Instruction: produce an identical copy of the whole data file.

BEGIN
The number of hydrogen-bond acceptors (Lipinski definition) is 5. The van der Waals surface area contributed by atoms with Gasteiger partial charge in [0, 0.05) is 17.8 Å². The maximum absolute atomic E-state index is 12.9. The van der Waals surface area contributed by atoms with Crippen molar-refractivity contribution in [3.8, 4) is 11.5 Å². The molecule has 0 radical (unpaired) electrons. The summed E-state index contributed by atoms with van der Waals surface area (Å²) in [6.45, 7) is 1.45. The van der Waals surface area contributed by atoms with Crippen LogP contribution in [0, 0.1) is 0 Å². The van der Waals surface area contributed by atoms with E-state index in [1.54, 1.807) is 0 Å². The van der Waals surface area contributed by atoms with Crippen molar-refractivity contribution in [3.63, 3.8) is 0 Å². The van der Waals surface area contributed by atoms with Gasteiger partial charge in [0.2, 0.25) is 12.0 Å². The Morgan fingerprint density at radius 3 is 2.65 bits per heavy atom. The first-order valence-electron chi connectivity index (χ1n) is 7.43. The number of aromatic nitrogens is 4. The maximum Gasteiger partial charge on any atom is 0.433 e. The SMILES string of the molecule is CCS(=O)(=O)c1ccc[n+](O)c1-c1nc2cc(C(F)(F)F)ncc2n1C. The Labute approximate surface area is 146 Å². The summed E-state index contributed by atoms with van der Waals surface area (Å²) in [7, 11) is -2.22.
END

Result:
The number of hydrogen-bond acceptors (Lipinski definition) is 5. The van der Waals surface area contributed by atoms with Gasteiger partial charge in [0, 0.05) is 17.8 Å². The maximum absolute atomic E-state index is 12.9. The van der Waals surface area contributed by atoms with Crippen molar-refractivity contribution in [3.8, 4) is 11.5 Å². The molecule has 0 radical (unpaired) electrons. The summed E-state index contributed by atoms with van der Waals surface area (Å²) in [6.45, 7) is 1.45. The van der Waals surface area contributed by atoms with Crippen LogP contribution in [0, 0.1) is 0 Å². The van der Waals surface area contributed by atoms with E-state index in [1.54, 1.807) is 0 Å². The van der Waals surface area contributed by atoms with Crippen molar-refractivity contribution in [3.63, 3.8) is 0 Å². The van der Waals surface area contributed by atoms with Gasteiger partial charge in [0.2, 0.25) is 12.0 Å². The Morgan fingerprint density at radius 3 is 2.65 bits per heavy atom. The first-order valence-electron chi connectivity index (χ1n) is 7.43. The number of aromatic nitrogens is 4. The maximum Gasteiger partial charge on any atom is 0.433 e. The SMILES string of the molecule is CCS(=O)(=O)c1ccc[n+](O)c1-c1nc2cc(C(F)(F)F)ncc2n1C. The Labute approximate surface area is 146 Å². The summed E-state index contributed by atoms with van der Waals surface area (Å²) in [7, 11) is -2.22.